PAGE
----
Obesity, Stigma And Discrimination


Obesity is a complex medical disease and a significant public health issue in the United States as it has become a worsening epidemic. Obesity is defined by the body mass index (BMI), which is calculated using one’s weight (in kilograms) by the square of one’s height (in meters). According to the BMI classification, a BMI equal to or greater than 25 is overweight, and a value equal to or greater than 30 is obese.[1] As obesity rates have increased, so have stereotypes and biases about obese individuals.[2] Modern society has adopted negative beliefs that obese individuals are lazy, irresponsible, and lack self-discipline even though genetic, socioeconomic, and environmental factors play a role in the development of obesity.[1] These negative attitudes towards obese individuals have created a negative stigma that leads to prejudice and discrimination. The weight stigma is a growing concern as it has increased by two-thirds in the last decade.[3] The current societal belief is that labeling an individual as “obese” will motivate weight loss.[4] On the contrary, research has shown that weight stigma leads to adverse physical and psychological health consequences for this population.[5][2][6][7][8]

Issues of Concern

Disease stigmas result from misconceptions and biases that exacerbate suffering on individuals with diseases, such as HIV and AIDs. The weight stigma is prevalent among the media, schools, workplaces, and even healthcare settings.[3] The media highlights these attitudes by depicting thin actors as popular and kind, while overweight actors are often rude, aggressive, and unpopular.[9] Obesity is the most common cause of youth to experience bullying and teasing at school.[5][10][11] Medical professionals, including physicians, dietitians, nurses, and medical students, have been found to display both explicit and implicit bias towards overweight and obese individuals.[12] Research has shown primary care providers spend less time during office visits with obese individuals as they view them as non-compliant patients.[13] Health care professionals’ weight bias impairs their ability to offer support and empathy to these patients, compromising their overall health care.[12] To reduce weight discrimination, multiple domains, including the media, educators, and health professionals, need to be informed and properly educated about the negative implications of the weight stigma.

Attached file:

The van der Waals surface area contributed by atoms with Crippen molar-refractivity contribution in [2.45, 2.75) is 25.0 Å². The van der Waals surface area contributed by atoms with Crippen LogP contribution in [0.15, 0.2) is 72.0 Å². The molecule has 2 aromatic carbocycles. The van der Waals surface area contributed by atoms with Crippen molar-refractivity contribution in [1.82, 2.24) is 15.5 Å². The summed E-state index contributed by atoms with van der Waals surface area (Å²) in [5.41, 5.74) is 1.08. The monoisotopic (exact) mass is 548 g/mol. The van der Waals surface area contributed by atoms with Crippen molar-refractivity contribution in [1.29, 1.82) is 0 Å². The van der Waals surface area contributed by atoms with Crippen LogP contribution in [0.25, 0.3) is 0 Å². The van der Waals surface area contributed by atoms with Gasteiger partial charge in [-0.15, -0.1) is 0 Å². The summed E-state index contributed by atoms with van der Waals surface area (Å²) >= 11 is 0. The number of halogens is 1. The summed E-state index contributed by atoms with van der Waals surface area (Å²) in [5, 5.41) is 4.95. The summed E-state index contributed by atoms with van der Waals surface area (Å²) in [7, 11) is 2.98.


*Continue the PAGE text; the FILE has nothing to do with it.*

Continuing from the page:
Clinical Significance

The stigma and prejudice towards obese persons have significant implications for adverse physical and psychological outcomes.[5] Studies have shown that people internalize the stigma and are less confident in their inability to lose weight.[3] Thus, obese individuals partake in binge eating and engage in less activity.[7][8] Resultingly, obese individuals are at risk for increased comorbidities such as cardiovascular disease, diabetes, and stroke.[14] Additionally, weight stigma leads to a greater risk of depression, suicidal ideation, and low self-esteem.[15] When obese patients experience weight bias in a medical setting, they are more likely to cancel appointments and avoid future preventative health care, increasing their risk of medical problems and health care costs.[12][10]

Nursing, Allied Health, and Interprofessional Team Interventions

Healthcare professionals need to address the weight stigma and need to be adequately educated about obesity, ensuring biological and environmental factors are evaluated as factors hindering an individual's weight loss.[10] Instead of concentrating on weight loss, professionals should focus patient education on healthy lifestyle changes, including a well-balanced diet, exercise, adequate sleep, and decreased stress.[3] Additionally, health care professionals should improve the physical and social environment to enhance patient care through proper communication and an accommodating clinical setting.[16] Healthcare professionals need to be sensitive and carefully consider the language they use with overweight patients as studies have found words such as "obese" and "fat" have much worse implications than "unhealthy weight" or "body mass index."[3] To further improve interpersonal interactions and avoid the embarrassment of obese patients, clinicians should ensure their physical environment includes office chairs that are armless and large enough to seat overweight patients and provide large gowns and medical equipment such as blood pressure cuffs and scales.[16]

In conclusion, it is essential the obesity stigma is addressed by all domains of society, but particularly by health care professionals, to ensure the health care of obese individuals is not negatively impacted by weight discrimination.   

Article Details

Article Author

Melody Fulton

Article Editor:

Vijay Srinivasan


3/16/2021 7:07:35 PM



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